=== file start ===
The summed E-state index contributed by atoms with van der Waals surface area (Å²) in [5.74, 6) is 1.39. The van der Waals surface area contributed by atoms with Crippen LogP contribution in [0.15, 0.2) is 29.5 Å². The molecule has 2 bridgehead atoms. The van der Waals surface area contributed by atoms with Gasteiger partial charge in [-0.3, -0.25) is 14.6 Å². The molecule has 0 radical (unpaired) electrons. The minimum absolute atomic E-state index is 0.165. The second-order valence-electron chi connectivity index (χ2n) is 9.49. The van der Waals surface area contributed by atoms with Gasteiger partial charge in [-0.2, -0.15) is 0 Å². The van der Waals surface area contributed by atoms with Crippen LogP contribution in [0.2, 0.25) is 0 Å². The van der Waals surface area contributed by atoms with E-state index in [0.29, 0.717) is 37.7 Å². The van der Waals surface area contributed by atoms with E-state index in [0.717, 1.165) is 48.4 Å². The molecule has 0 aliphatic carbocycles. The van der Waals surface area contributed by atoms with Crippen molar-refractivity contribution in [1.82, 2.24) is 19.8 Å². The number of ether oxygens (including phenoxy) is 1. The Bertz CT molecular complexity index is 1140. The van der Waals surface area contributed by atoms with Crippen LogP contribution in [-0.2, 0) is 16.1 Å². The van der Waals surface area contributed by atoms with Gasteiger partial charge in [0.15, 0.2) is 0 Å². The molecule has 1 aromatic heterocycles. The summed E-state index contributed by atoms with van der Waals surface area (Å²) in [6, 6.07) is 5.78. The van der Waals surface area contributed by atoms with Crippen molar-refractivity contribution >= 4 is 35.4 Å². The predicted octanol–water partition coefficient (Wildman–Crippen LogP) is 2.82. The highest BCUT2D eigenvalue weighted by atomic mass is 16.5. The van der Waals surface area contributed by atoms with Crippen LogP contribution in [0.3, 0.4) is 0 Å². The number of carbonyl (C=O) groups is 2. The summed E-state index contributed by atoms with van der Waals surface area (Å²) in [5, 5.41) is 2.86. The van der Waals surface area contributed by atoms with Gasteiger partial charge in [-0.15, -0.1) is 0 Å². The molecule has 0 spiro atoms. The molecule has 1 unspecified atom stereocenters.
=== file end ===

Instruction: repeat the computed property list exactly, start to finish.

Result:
The summed E-state index contributed by atoms with van der Waals surface area (Å²) in [5.74, 6) is 1.39. The van der Waals surface area contributed by atoms with Crippen LogP contribution in [0.15, 0.2) is 29.5 Å². The molecule has 2 bridgehead atoms. The van der Waals surface area contributed by atoms with Gasteiger partial charge in [-0.3, -0.25) is 14.6 Å². The molecule has 0 radical (unpaired) electrons. The minimum absolute atomic E-state index is 0.165. The second-order valence-electron chi connectivity index (χ2n) is 9.49. The van der Waals surface area contributed by atoms with Gasteiger partial charge in [-0.2, -0.15) is 0 Å². The van der Waals surface area contributed by atoms with Crippen LogP contribution in [0.2, 0.25) is 0 Å². The van der Waals surface area contributed by atoms with E-state index in [0.29, 0.717) is 37.7 Å². The van der Waals surface area contributed by atoms with E-state index in [0.717, 1.165) is 48.4 Å². The molecule has 0 aliphatic carbocycles. The van der Waals surface area contributed by atoms with Crippen molar-refractivity contribution in [1.82, 2.24) is 19.8 Å². The number of ether oxygens (including phenoxy) is 1. The Bertz CT molecular complexity index is 1140. The van der Waals surface area contributed by atoms with Crippen LogP contribution in [-0.2, 0) is 16.1 Å². The van der Waals surface area contributed by atoms with Gasteiger partial charge in [0.15, 0.2) is 0 Å². The molecule has 1 aromatic heterocycles. The summed E-state index contributed by atoms with van der Waals surface area (Å²) in [6, 6.07) is 5.78. The van der Waals surface area contributed by atoms with Crippen molar-refractivity contribution >= 4 is 35.4 Å². The predicted octanol–water partition coefficient (Wildman–Crippen LogP) is 2.82. The highest BCUT2D eigenvalue weighted by atomic mass is 16.5. The van der Waals surface area contributed by atoms with Crippen LogP contribution in [0.3, 0.4) is 0 Å². The number of carbonyl (C=O) groups is 2. The summed E-state index contributed by atoms with van der Waals surface area (Å²) in [5, 5.41) is 2.86. The van der Waals surface area contributed by atoms with Gasteiger partial charge in [-0.15, -0.1) is 0 Å². The molecule has 0 spiro atoms. The molecule has 1 unspecified atom stereocenters.